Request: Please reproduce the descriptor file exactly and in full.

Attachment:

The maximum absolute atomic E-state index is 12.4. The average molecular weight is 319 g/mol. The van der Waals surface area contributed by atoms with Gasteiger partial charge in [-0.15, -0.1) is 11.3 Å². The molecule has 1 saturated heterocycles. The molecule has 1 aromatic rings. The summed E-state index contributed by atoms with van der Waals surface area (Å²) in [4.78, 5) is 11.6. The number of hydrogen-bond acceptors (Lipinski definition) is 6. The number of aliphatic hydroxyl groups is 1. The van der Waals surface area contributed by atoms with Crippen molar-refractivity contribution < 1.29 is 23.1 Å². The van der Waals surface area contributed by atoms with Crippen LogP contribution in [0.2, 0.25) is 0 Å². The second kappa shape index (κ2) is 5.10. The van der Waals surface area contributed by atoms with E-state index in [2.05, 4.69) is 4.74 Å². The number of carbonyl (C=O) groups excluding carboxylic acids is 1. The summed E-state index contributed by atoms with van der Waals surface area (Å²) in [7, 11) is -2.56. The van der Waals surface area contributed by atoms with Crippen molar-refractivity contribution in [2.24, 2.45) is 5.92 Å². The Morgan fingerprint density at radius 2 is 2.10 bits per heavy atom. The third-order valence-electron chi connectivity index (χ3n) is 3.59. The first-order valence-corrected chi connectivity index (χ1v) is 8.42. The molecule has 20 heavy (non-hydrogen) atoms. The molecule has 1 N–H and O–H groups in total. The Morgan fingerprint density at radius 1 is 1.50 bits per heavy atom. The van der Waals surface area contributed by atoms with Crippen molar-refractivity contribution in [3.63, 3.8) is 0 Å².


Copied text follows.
The maximum absolute atomic E-state index is 12.4. The average molecular weight is 319 g/mol. The van der Waals surface area contributed by atoms with Gasteiger partial charge in [-0.15, -0.1) is 11.3 Å². The molecule has 1 saturated heterocycles. The molecule has 1 aromatic rings. The summed E-state index contributed by atoms with van der Waals surface area (Å²) in [4.78, 5) is 11.6. The number of hydrogen-bond acceptors (Lipinski definition) is 6. The number of aliphatic hydroxyl groups is 1. The van der Waals surface area contributed by atoms with Crippen molar-refractivity contribution < 1.29 is 23.1 Å². The van der Waals surface area contributed by atoms with Crippen LogP contribution in [0.2, 0.25) is 0 Å². The second kappa shape index (κ2) is 5.10. The van der Waals surface area contributed by atoms with E-state index in [2.05, 4.69) is 4.74 Å². The number of carbonyl (C=O) groups excluding carboxylic acids is 1. The summed E-state index contributed by atoms with van der Waals surface area (Å²) in [7, 11) is -2.56. The van der Waals surface area contributed by atoms with Crippen molar-refractivity contribution in [2.24, 2.45) is 5.92 Å². The Morgan fingerprint density at radius 2 is 2.10 bits per heavy atom. The third-order valence-electron chi connectivity index (χ3n) is 3.59. The first-order valence-corrected chi connectivity index (χ1v) is 8.42. The molecule has 20 heavy (non-hydrogen) atoms. The molecule has 1 N–H and O–H groups in total. The Morgan fingerprint density at radius 1 is 1.50 bits per heavy atom. The van der Waals surface area contributed by atoms with Crippen molar-refractivity contribution in [3.63, 3.8) is 0 Å².